Journal of Family Medicine and Primary Care

: 2012  |  Volume : 1  |  Issue : 1  |  Page : 74--75

Hyperglycemia: An unusual cause for hemichorea

S Harsha1, AN Aparna2,  
1 Department of Neurology, J.S.S. Medical College, J.S.S. University, Mysore, Karnataka, India
2 Department of Internal Medicine, J.S.S. Medical College, J.S.S. University, Mysore, Karnataka, India

Correspondence Address:
S Harsha
Department of Neurology, J.S.S. Hospital, Ramanuja Road, Mysore - 570 004, Karnataka


Hemichoreais a rare neurologic disorder due to oxidative stress leading to neurodegenerationof the dentate nuclei and striata. It is rarely observed in diabetes. One such case occurring in an adult female diabetic is described here.

How to cite this article:
Harsha S, Aparna A N. Hyperglycemia: An unusual cause for hemichorea.J Family Med Prim Care 2012;1:74-75

How to cite this URL:
Harsha S, Aparna A N. Hyperglycemia: An unusual cause for hemichorea. J Family Med Prim Care [serial online] 2012 [cited 2021 Apr 13 ];1:74-75
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India, the world's second most populous country, now has more people with type 2 diabetes (more than 50 million) than any other nation. It leads to complications related to every system of the body. Hyperglycemia in diabetic patients is an important cause leading to oxidative stress in central nervous system (CNS). This oxidative stress is an important factor in the pathogenesis of neuron degeneration in CNS. [1] This could lead to hemichorea clinically and hyperperfusion in dentate nuclei and striata, leading to striatal hyperintensity on MRI. The condition was first described in humans by Rector et al. in 1982. We hereby report an interesting case of hemichorea due to hyperglycemia with complete remission of symptoms after control of blood sugar level.

 Case Report

A 35-year-old female came to the outpatient department with involuntary movements of the left half of the body since 3 days, progressive, preceded by a short febrile illness. Movements were sudden in onset and persisted throughout the day making it difficult for her to fall asleep. However they disappeared during sleep.

The patient was not known a diabetic or a hypertensive. There was no history of thyroid dysfunction and history of no similar episodes in the past.

On examination, the patient was vitally stable. The patient was having choreiform movements of left upper and lower limb. She could not voluntarily suppress the movements. Plantar reflex showed bilaterally flexor response. Sensory system was intact. Systemic examination of all other systems was unremarkable.

Investigations revealed that her blood counts, thyroid profile, liver function test, renal function test, serum electrolytes were all within the normal limits. Her Antistreptolysin O (ASLO) titer was also negative. Her random blood sugar was 572 mg/ dl. The patient was started on tab. Haloperidol 1 mg three times a day and was slowly uptitrated to 1.5 mg three times a day. Meanwhile the patient was also started on regular insulin of 8 units subcutaneously tid which was adjusted according to her blood sugars. The patient gradually improved with haloperidol and with control of her blood sugars. As her blood sugars were controlled, her choreiform movements subsided remarkably. It was decided to start Haloperidol as the movements were severe and disabling. Slit lamp examination was done which ruled out the presence of K-F ring. Her cranial CT scan was normal.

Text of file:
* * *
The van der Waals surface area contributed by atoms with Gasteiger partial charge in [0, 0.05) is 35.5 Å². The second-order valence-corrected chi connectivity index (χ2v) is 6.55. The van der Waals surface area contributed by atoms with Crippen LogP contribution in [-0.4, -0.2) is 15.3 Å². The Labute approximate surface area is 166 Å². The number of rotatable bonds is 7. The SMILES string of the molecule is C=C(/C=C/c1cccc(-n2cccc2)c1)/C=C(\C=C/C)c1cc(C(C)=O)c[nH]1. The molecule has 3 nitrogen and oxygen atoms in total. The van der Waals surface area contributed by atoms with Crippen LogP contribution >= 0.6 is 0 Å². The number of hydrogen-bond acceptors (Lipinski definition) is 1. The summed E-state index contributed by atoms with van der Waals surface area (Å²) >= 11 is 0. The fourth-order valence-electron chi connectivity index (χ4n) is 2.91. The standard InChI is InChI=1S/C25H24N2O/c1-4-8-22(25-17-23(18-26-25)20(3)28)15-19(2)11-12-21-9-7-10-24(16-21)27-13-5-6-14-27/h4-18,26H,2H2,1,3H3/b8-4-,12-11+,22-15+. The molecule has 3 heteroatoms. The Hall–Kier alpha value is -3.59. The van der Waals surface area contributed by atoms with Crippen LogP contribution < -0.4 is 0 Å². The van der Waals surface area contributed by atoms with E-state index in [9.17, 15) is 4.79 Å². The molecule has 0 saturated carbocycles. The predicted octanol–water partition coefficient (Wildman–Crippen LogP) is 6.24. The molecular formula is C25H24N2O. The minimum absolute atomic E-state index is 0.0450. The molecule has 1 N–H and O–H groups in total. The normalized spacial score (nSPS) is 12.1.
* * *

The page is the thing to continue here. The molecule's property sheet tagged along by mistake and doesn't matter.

Hence a diagnosis of hemichorea due to hyperglycemia was made.


Hyperglycemia is known to cause neurological abnormalities. One of the rare abnormalities is hemichorea. [2],[3] Various mechanisms have been postulated. Some have suggested that it causes ischemic changes in the striatum associated with hyperglycemia and hyperviscosity. Examinations by [18 F] fluorodeoxyglucose (FDG) positron emission tomography (PET) have documented markedly reduced rates of cerebral glucose metabolism in the corresponding lesions on T1-weighted magnetic resonance images thus providing direct evidence of regional metabolic failure. [3] The metabolic derangements associated with hyperglycemia and vascular insufficiency contribute to regional metabolic failure in patients with poorly controlled diabetes mellitus. These hyperintense lesions have been shown to be reversible on follow up scans after adequate glycemic control. [4]

Some researchers have also found Topiramate and pimozide effective in controlling the involuntary movements in such cases. Ahlskog et al. reported in a case series of five cases of HCHB. Four patients did not improve and had persistent involuntary movements despite the glycemic control on five year follow up. One of them did not have any striatal hyperintensity. The cause could not be ascertained of this unresponsiveness. [5]


Hemichorea due to hyperglycemia is a rare clinical situation and the patient should be investigated accordingly and treated appropriately with a good glycemic control which can relieve the patient of the symptoms. Hence, this rare possibility has to be kept in mind.


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